Here’s an interview with Daniel Humm, the chef at Eleven Madison Park, which holds three Michelin stars. Sometime after Labor Day, dinner at the ambitious Manhattan eatery will start at $502 for two after tax and 20% tip. Yes, it’s is one of America’s best restaurants; I awarded four stars in my review for Bloomberg News.
But Eleven Madison is also one of New York’s most expensive restaurants. And this interview doesn’t mention a single price. If we as business journalists fail to mention the costs associated with the luxurious culinary establishments we write about, we’re doing a fundamental disservice to our readers, who rely on us to tell them whether they afford, and how much they’ll spend, at the restaurants we highlight. This holds true no matter how plentiful or scare the disposable income of our readers might be.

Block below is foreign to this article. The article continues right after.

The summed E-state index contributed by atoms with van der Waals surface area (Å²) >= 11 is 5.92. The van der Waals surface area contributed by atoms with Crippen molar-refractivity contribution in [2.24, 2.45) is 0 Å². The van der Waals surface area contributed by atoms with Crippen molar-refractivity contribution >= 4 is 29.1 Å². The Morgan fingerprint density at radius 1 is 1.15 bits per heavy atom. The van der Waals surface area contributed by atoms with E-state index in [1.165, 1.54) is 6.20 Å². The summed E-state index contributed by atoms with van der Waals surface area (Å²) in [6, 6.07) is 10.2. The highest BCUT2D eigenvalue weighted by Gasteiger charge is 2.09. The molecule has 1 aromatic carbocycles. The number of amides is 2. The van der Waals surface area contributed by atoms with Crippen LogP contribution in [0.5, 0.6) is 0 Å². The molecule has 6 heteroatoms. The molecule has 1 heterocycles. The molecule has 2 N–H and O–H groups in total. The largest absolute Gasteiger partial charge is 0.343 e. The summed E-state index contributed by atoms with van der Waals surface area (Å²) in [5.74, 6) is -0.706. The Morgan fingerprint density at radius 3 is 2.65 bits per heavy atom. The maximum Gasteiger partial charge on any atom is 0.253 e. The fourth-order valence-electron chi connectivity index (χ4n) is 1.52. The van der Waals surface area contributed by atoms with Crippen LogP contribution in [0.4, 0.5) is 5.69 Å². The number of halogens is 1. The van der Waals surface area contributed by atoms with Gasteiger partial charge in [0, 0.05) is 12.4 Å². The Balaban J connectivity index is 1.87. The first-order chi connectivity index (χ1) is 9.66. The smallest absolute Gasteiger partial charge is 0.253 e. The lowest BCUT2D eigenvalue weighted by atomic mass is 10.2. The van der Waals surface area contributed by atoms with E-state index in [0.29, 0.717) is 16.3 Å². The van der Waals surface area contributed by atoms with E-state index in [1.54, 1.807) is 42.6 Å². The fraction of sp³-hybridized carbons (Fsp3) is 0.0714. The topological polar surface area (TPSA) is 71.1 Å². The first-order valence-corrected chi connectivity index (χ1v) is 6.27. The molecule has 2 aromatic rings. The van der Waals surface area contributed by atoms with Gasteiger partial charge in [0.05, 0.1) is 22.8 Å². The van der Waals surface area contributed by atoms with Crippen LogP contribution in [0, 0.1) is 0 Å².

How can we have a conversation about fine dining if we can’t even mention the cost to the consumer?
ALSO: Cesar Ramirez is mentioned in the article as part of the “casual trend.” Let the record state Mr. Ramirez runs a single restaurant, Brooklyn Fare, that charges $225 per person. Dinner for two, after wine, tax and 20% service charge, will easily approach $900. Sure, Brooklyn Fare has no tablecloths, but there are also no cell phones or photography permitted in the dining room. Stemware is thin-lipped and tableware is immaculate. When Mr. Ramirez speaks to his guests, everyone hushes.
Brooklyn Fare may not be fine-dining in the traditional format, but it is without a doubt the farthest thing from casual that I can imagine.